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Published 23 July 2012 04:15, Updated 24 July 2012 06:43
Number crunch ... Many start-ups wish they’d focused on selling much sooner than they did. Photo: Louise Kennerley
When an entrepreneur decides to start a business, there are typically several important tasks at the top of his or her To-Do list, such as writing a business plan, choosing a name, and obtaining financing. Once the company is up and running, most founders obsess over perfecting the product or service, and perhaps devote energy to secondary tasks such as building a website.
Too often, there’s a task that’s far down this list of priorities that deserves to be much higher: Making the company’s first sale.
As part of an ongoing research project on entrepreneurial selling, we’ve conducted one-on-one interviews with founders of 120 start-ups in China, Kenya, Mexico, Nigeria, the UK, and the United States. Our focus: How, when, and why did you make your first sales, and looking back on that process, what do you wish you’d done differently? While we’re still analysing the responses and will eventually publish formal research on their answers, our preliminary results highlight some of the biggest mistakes that start-ups make when it comes to selling.
The biggest insight is that many start-ups wish they’d focused on selling much sooner than they did. Many company founders say they could have cut development time or better understood key customer objections (before they’d sunk huge money into product development) if they’d simply started trying to sell their product sooner. Again and again we heard founders wish that they’d conducted our interview sooner, as the simple act of answering our questions might have caused them to reflect on why they were ignoring this critical aspect of starting a company. This finding supports one tenet of the Lean Startup movement, which advises start-ups to create a “minimum viable product” and begin seeking customer feedback as soon as possible.
YOUR COUSIN DOESN’T COUNT
Our interviews found that a surprising number of startups make initial sales to family, friends, or other acquaintances. While these transactions provide revenue, these buyers are often moved to make a purchase out of love, politeness or a feeling of obligation, rather than real market demand — and crucially, these sales don’t offer candid feedback or give any indication of what a real, unbiased customer might think of your product or service. While it’s fine to utilize a professional network to sell — for instance, in the B2B service space, we spoke with several startups whose first sales were to their previous employers — don’t neglect to realize that the best customer feedback will come from transactions that are truly arms-length.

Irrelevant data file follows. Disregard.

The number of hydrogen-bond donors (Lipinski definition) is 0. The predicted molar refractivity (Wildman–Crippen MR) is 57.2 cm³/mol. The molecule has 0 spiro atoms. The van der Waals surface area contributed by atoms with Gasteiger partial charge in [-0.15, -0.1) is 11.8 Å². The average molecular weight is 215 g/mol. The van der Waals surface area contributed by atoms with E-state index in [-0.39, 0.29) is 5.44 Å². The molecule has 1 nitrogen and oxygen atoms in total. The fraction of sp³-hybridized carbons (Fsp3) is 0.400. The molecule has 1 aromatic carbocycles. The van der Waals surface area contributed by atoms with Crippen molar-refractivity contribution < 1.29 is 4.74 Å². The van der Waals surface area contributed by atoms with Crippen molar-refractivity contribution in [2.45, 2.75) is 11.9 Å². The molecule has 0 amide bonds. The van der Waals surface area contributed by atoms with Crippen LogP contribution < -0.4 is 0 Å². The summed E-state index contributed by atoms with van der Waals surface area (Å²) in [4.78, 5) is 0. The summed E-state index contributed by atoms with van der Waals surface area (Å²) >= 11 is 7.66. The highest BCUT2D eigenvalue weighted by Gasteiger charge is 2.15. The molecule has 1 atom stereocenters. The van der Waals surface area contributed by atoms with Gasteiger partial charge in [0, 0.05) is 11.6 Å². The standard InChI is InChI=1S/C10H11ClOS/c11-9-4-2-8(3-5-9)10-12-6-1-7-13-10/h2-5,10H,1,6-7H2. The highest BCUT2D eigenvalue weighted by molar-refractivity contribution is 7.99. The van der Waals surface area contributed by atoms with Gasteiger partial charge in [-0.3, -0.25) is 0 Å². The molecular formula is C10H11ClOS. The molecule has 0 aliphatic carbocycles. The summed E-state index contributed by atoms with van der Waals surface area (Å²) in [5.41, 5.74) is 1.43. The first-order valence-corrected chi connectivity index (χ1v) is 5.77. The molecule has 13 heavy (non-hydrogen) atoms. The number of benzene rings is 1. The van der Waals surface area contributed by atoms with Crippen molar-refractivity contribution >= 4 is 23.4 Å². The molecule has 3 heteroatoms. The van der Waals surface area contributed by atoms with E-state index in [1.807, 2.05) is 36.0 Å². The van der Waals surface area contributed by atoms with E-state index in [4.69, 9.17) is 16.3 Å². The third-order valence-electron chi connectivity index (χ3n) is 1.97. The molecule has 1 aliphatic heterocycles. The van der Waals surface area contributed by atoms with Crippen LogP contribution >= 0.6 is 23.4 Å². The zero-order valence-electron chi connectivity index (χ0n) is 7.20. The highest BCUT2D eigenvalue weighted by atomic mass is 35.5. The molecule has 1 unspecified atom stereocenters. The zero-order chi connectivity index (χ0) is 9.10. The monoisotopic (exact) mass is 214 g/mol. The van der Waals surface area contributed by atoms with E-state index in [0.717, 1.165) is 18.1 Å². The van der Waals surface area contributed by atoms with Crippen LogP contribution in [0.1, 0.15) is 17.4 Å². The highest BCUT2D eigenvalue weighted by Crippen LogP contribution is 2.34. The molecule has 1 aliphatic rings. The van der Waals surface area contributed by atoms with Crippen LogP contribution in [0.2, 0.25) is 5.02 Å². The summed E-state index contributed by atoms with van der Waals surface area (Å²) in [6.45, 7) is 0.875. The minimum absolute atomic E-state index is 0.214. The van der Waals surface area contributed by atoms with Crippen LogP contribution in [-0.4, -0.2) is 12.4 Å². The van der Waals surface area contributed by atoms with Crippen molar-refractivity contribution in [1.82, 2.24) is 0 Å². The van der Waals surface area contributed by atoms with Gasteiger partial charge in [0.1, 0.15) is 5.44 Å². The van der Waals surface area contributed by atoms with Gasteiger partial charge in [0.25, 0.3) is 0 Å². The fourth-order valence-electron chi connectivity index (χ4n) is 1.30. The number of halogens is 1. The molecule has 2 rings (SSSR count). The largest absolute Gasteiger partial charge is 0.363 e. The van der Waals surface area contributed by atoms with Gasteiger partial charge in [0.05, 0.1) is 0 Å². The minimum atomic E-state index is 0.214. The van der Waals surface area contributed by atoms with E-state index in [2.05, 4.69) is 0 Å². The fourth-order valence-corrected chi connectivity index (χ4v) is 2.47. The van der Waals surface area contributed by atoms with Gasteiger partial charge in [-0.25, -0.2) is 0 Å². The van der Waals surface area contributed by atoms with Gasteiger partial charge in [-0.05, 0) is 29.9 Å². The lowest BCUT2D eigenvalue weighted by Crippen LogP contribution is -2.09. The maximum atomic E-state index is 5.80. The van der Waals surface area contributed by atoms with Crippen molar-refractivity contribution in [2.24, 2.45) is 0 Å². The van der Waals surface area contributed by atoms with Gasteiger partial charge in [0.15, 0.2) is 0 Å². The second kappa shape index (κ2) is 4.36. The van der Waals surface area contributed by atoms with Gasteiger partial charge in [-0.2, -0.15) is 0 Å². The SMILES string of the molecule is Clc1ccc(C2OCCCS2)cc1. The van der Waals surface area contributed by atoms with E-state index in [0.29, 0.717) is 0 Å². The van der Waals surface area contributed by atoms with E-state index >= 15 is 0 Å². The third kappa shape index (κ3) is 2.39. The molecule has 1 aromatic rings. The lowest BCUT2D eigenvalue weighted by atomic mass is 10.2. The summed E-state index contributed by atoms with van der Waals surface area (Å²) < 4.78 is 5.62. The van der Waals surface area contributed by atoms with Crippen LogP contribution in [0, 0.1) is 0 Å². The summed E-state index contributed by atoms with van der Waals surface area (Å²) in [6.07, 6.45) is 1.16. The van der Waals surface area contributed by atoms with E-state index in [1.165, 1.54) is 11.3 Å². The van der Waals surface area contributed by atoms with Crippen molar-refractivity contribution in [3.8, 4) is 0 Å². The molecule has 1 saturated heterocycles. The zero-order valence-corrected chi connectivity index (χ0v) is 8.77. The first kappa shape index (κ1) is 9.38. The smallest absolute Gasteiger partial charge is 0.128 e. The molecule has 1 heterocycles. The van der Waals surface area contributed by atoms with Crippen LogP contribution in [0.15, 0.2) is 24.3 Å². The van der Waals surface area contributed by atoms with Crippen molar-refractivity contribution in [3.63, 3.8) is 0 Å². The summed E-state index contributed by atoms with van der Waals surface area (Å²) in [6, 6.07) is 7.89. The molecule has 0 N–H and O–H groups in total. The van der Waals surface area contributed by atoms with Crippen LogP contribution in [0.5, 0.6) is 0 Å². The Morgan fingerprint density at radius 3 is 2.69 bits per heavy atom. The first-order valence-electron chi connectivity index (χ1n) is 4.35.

BE CHOOSY FOR A STRATEGIC BUYER
When a company has no incoming revenue, it can be tempting to cast a wide net for sales prospects, and to do business with the first potential customer that comes along. In our interviews, we frequently heard regrets from companies that had gone that route. They wish they’d been choosier and had more carefully selected their first customers, based on the customers’ ability to provide important usage data, references to a next set of customers, or credibility and reputation enhancement. In the US, for instance, we spoke with a medical device company whose first sale was made to a hospital who worked with the supplier to closely track the cost savings realized by using the new product, and this cost savings data became a key part of the future sales pitch. In the IT space, being able to say that Google (for instance) is a client can give credibility to drive future sales. The message is clear: When considering a first sale, don’t focus only on the much-needed cash, but think clearly about what other benefits this relationship can deliver to help drive future sales.
Without a long track record, it can be hard for a start-up to establish and hold firm on the value of the product or service it’s offering. For that reason, we’ve found many start-ups feel compelled to offer big discounts to get a first sale done. In particular, we found companies that received venture capital financing often faced pressure from VCs to achieve a first sale as a milestone, and were encouraged to offer discounts to achieve it. But in our interviews, we encountered start-ups who regretted offering big discounts to achieve a first sale. Doing so can set a pattern, diminish the long-term value of a product or service, or hurt cash flow (if the sale results in a loss). Companies talk, and if you sell to one industry player at a very low price, you can expect future customers to hear about it and push hard for a similar deal. To counteract that pressure, if you’re forced to offer an initial discount, formalize it as a one-time or short-term offer: Announce that any customer who signs a purchase order by September 1 will receive 20 per cent off, for instance, but after that the discount will disappear.
After speaking with 120 company founders about what they’ve learned about selling and what they wish they’d done differently, the biggest advice we can offer is that selling is the core function of any business, no matter what the industry. As such, it’s an activity you should be thinking about — if not actively doing — from Day One. Stop fantasising about your great product idea or your perfect business plan. Instead, get out there, engage prospects, and start selling. Every business needs reality checks, and interacting with actual customers is the best way to receive them.
Harvard Business Review